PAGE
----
What Your Doctor Should Be Doing About Osteoporosis? Guidelines

 What Your Doctor Should Be Doing About Osteoporosis?  Guidelines

Osteoporosis guidelines for testing are important because this is a “silent” disease.  That is, you wouldn’t know you had it until you break a bone.  While bone density tests allow doctors to detect it, there are no symptoms short of a broken bone or sharp pain.  That’s why there are osteoporosis guidelines.

These osteoporosis guidelines are for doctors.  However, if you are a patient, knowing what your doctor is supposed to do will help you know whether your physician is doing everything he or she can do to keep you from potentially deathly falls caused by osteoporosis.

Osteoporosis guidelines are for physicians who are advising patients 50 years of age or older, in particular post-menopausal women.  They are supposed to advise their patients about the risk for osteoporosis and recommend a bone density test, if appropriate.  In addition, they should evaluate patients for secondary causes of the disease.

Doctors following the osteoporosis guidelines will ensure that their patients are getting 1200 mg. of calcium a day and recommend supplements if that amount is not part of the patient’s daily diet.  Patients should also get 800 mg. of Vitamin D per day, including supplements if necessary.

They should suggest that their patients engage in weight-bearing and muscle strengthening exercises.  This decreases the risk of fractures from falls.

Doctors are supposed to discuss the risks of cigarette smoking and excessive alcohol use vis a vis osteoporosis risk.

In addition, there are several osteoporosis guidelines related to bone density testing.  All women over 65 and all men over 70 should get a baseline bone density test.  Additionally, patients aged 50 to 70 who have an osteoporosis risk profile should be tested.  A schedule for future testing should also be established, preferably every two years.

Osteoporosis guidelines say that doctors should begin treating patients with hip or vertebral (clinical or morphometric) fractures.  After appropriate evaluation, they should also begin treatment in patients in whom dual-energy x-ray absorptiometry (DXA) shows BMD T-scores of less than –2.5 at the femoral neck, total hip, or spine.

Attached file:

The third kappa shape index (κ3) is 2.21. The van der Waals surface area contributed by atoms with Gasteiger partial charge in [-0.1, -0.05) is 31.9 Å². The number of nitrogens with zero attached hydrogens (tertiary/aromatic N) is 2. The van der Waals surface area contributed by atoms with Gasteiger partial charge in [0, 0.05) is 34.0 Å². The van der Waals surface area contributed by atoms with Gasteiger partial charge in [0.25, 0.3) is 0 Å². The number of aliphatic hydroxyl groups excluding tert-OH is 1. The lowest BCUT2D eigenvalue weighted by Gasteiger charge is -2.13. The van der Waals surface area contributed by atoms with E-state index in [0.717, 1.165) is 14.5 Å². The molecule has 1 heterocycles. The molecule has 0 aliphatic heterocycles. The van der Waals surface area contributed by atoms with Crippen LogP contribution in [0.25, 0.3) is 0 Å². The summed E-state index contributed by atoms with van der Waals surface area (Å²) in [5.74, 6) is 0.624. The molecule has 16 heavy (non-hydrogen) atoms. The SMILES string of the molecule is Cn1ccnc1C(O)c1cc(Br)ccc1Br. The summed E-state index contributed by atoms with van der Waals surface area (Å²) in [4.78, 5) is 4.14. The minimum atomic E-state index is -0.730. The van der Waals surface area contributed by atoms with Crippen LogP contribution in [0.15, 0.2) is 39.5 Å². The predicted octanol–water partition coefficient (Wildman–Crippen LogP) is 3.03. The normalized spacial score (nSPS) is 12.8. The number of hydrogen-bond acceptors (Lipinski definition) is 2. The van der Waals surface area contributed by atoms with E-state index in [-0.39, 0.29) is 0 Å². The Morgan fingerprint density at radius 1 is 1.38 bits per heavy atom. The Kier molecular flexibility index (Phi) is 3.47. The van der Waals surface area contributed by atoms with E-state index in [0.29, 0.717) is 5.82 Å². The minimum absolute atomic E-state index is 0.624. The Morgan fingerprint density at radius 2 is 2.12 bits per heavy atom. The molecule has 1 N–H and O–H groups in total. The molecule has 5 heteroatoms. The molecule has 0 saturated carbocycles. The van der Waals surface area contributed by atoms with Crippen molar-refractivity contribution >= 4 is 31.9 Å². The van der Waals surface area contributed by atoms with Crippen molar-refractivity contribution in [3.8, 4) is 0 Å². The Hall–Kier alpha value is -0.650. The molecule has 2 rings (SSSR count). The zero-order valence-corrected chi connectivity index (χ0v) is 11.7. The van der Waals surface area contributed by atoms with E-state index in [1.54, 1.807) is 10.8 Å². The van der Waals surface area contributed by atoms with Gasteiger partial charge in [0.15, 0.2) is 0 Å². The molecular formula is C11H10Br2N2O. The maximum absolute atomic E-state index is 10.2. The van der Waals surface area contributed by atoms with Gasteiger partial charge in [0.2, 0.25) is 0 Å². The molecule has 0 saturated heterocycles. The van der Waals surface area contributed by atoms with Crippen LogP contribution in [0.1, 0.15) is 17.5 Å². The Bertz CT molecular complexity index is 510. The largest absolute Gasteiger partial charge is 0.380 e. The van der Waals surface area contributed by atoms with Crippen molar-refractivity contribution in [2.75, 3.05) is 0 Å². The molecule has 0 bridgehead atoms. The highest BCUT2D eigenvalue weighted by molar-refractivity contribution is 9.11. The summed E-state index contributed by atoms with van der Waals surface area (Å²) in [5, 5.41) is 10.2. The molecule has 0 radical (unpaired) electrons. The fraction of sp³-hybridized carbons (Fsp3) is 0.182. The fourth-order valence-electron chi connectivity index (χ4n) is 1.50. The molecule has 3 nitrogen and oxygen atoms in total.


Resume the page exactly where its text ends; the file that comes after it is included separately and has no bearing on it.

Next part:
Additionally, they should begin treatment in post menopausal women and in men 50 years and older who have low bone mass which is also known as osteopenia.  That means those with a T-score of –1 to –2.5 at the femoral neck, total hip, or spine as well as those who have 10-year hip fracture probability of 3% or more or a 10-year all major osteoporosis–related fracture probability of 20% or more based on the US-adapted WHO absolute fracture risk model.

Currently, the Food and Drug Administration has approved pisphosphonates, calcitonin, estrogens, hormone therapy, raloxifene, and PTH 1-34 for treatment of osteoporosis.  These drugs should be discussed with patients, as appropriate.

Osteoporosis treatment is cost-effective in patients with fragility fractures or osteoporosis, in older individuals at average risk, and in younger persons with additional clinical risk factors for fracture.  So, there is no excuse for sloppy diagnosis.  If you are a patient over 50 years of age, make sure that your doctor is following these osteoporosis guidelines.


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